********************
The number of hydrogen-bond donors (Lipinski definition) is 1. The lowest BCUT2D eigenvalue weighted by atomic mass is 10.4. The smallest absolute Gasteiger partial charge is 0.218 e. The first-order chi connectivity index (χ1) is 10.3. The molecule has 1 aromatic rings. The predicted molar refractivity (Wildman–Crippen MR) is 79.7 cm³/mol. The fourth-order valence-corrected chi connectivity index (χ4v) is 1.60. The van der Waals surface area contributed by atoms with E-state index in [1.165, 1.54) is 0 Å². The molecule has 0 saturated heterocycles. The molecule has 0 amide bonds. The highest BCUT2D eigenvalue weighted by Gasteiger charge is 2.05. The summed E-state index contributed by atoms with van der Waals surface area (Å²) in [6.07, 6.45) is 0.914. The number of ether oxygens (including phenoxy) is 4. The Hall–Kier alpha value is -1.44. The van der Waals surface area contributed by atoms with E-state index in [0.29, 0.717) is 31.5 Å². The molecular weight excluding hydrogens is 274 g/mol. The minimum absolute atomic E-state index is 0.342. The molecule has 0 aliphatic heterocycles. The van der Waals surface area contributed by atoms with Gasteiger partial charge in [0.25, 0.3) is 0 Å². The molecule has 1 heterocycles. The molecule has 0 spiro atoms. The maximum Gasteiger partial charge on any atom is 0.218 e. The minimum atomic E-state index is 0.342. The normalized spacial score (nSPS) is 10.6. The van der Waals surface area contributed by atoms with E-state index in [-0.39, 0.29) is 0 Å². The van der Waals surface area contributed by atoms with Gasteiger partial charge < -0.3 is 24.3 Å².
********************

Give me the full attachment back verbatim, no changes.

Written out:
The number of hydrogen-bond donors (Lipinski definition) is 1. The lowest BCUT2D eigenvalue weighted by atomic mass is 10.4. The smallest absolute Gasteiger partial charge is 0.218 e. The first-order chi connectivity index (χ1) is 10.3. The molecule has 1 aromatic rings. The predicted molar refractivity (Wildman–Crippen MR) is 79.7 cm³/mol. The fourth-order valence-corrected chi connectivity index (χ4v) is 1.60. The van der Waals surface area contributed by atoms with E-state index in [1.165, 1.54) is 0 Å². The molecule has 0 saturated heterocycles. The molecule has 0 amide bonds. The highest BCUT2D eigenvalue weighted by Gasteiger charge is 2.05. The summed E-state index contributed by atoms with van der Waals surface area (Å²) in [6.07, 6.45) is 0.914. The number of ether oxygens (including phenoxy) is 4. The Hall–Kier alpha value is -1.44. The van der Waals surface area contributed by atoms with E-state index in [0.29, 0.717) is 31.5 Å². The molecular weight excluding hydrogens is 274 g/mol. The minimum absolute atomic E-state index is 0.342. The molecule has 0 aliphatic heterocycles. The van der Waals surface area contributed by atoms with Gasteiger partial charge in [0.25, 0.3) is 0 Å². The molecule has 1 heterocycles. The molecule has 0 spiro atoms. The maximum Gasteiger partial charge on any atom is 0.218 e. The minimum atomic E-state index is 0.342. The normalized spacial score (nSPS) is 10.6. The van der Waals surface area contributed by atoms with E-state index in [-0.39, 0.29) is 0 Å². The van der Waals surface area contributed by atoms with Gasteiger partial charge < -0.3 is 24.3 Å².